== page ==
AC Milan looked to Sweden for inspiration and three players came to help them lift the title, by Luca Ferrato
The long-term significance
Most of the foreign footballers in Italy in the 1930s had come from South America, often from migrant backgrounds that enabled them to be selected for the national team. After the war clubs widened their search for playing talent, notably into eastern Europe and Scandinavia. In 1950-51 Serie A featured nine players from Denmark and 13 from Sweden. Seven of the latter had been gold medallists at the 1948 Olympics, including a trio who went on to play for AC Milan: midfielders Gunnar Gren and Nils Liedholm plus striker Gunnar Nordahl. Often referred to collectively as “Gre-No-Li”, these three were to play key roles in Milan’s title, the club’s first since before the foundation of city rivals Internazionale in 1908. Liedholm and Nordahl had previously played under Milan’s Hungarian coach Lajos Czeizler when he was in charge of their Swedish side, IFK Norrköping.
Serie A was still full of goals at this point, but a change was under way. From the early Fifties, the smaller teams looked to protect themselves against the international forward lines of the major clubs by using an extra defender, a libero, behind the regular back line. This system had been introduced by the Austrian Karl Rappan first at Servette and then with the Swiss national squad in the 1938 World Cup. One of its most famous interpreters in Italy was Nereo Rocco, who was coach of Padova at this point but would go on to win scudetti and international trophies with AC Milan.
Story of the season
AC Milan started sensationally, winning their first six matches while scoring 26 goals. A series of draws then followed, providing Inter and reigning champions Juventus with the opportunity to make up ground. The nerazzurri took over the top spot on November 12, after a 3-2 win in the first Milan derby of the season. Inter held their lead for ten matches until late January, when they were beaten 3-1 at Como while their rivals were winning 2-0 against Sampdoria with goals from Nordahl and Gren.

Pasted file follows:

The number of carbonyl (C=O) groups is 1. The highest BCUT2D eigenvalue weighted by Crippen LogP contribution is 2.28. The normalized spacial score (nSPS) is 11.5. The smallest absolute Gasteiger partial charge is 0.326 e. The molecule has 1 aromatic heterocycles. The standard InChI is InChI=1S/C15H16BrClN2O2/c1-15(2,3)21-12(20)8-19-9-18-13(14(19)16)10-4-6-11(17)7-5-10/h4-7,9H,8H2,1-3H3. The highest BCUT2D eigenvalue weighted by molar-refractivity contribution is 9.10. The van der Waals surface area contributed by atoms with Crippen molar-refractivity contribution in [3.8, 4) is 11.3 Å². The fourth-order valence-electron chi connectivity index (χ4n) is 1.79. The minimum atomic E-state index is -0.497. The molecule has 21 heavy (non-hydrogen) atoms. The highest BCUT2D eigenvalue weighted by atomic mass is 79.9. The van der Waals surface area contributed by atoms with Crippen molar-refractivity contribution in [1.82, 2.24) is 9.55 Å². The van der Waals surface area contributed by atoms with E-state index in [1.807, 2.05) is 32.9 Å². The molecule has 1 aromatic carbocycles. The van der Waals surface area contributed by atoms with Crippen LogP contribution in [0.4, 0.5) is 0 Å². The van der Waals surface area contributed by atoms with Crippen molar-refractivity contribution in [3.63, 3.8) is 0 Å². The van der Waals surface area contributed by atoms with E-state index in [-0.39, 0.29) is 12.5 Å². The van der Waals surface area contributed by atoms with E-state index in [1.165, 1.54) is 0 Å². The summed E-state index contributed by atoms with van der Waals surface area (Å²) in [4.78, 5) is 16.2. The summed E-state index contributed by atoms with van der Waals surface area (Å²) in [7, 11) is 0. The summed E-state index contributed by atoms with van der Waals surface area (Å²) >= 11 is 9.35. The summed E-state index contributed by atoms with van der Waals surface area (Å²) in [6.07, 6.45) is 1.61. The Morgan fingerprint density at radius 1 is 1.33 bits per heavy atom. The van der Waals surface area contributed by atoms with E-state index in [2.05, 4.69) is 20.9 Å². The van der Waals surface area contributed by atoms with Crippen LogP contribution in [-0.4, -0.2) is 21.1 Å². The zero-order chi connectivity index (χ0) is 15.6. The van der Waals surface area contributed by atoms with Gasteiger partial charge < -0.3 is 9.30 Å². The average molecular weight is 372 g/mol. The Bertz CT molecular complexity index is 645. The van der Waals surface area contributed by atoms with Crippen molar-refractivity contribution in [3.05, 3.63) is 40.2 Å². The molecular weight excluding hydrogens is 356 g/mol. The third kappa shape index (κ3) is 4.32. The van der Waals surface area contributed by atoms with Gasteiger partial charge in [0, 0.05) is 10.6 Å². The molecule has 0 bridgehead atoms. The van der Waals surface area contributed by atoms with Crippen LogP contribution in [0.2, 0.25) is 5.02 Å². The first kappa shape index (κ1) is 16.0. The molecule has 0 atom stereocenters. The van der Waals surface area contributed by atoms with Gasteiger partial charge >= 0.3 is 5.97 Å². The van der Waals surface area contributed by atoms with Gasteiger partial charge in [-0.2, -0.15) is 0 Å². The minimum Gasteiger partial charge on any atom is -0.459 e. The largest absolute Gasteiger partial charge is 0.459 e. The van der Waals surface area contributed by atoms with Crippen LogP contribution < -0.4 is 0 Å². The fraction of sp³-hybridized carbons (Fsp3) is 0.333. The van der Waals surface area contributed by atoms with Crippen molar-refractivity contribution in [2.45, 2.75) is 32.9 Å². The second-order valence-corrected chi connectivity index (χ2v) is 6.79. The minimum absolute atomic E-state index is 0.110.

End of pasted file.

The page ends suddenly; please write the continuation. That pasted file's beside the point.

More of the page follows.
After an important 2-0 win over Juventus at the San Siro, Milan’s lead stretched to five points when a Nordahl goal proved enough to win the return derby in March. With two matches to go the lead had been cut to three points, but when both teams lost their penultimate fixture, Milan 2-1 home to Lazio and Inter by the same score at Torino, Czeizler’s team had secured the title. Torino avoided the drop thanks to that defeat of Inter. Roma’s relegation was the first, and so far only, one in their history.
For the record books
Nordahl’s 35 goals set a Serie A record that has yet to be beaten. Inter’s Hungarian striker Istvan Nyers was second on 31, with his Dutch team-mate Faas Wilkes and Juve’s Dane Karl Aage Hansen in joint third. Milan reached 107 goals with two 9-0 wins, plus a 7‑4 victory at Atalanta on Christmas Eve.
Same place today
Fourteen of the teams are in Serie A today. With Juve having spent 2006-07 in Serie B after the Calciopoli scandal, Inter are now the only team never to have been relegated.
Moved furthest away
Both Novara and Pro Patria last played in Serie A in 1955-56 and are now at the third level Lega Pro, Prima Divisione. Como were in Serie A as recently as 2002-03 but have since gone bankrupt and are now in the fourth division. Lucchese folded in the summer of 2008 and have had to restart in a provincial league.
From WSC 262 December 2008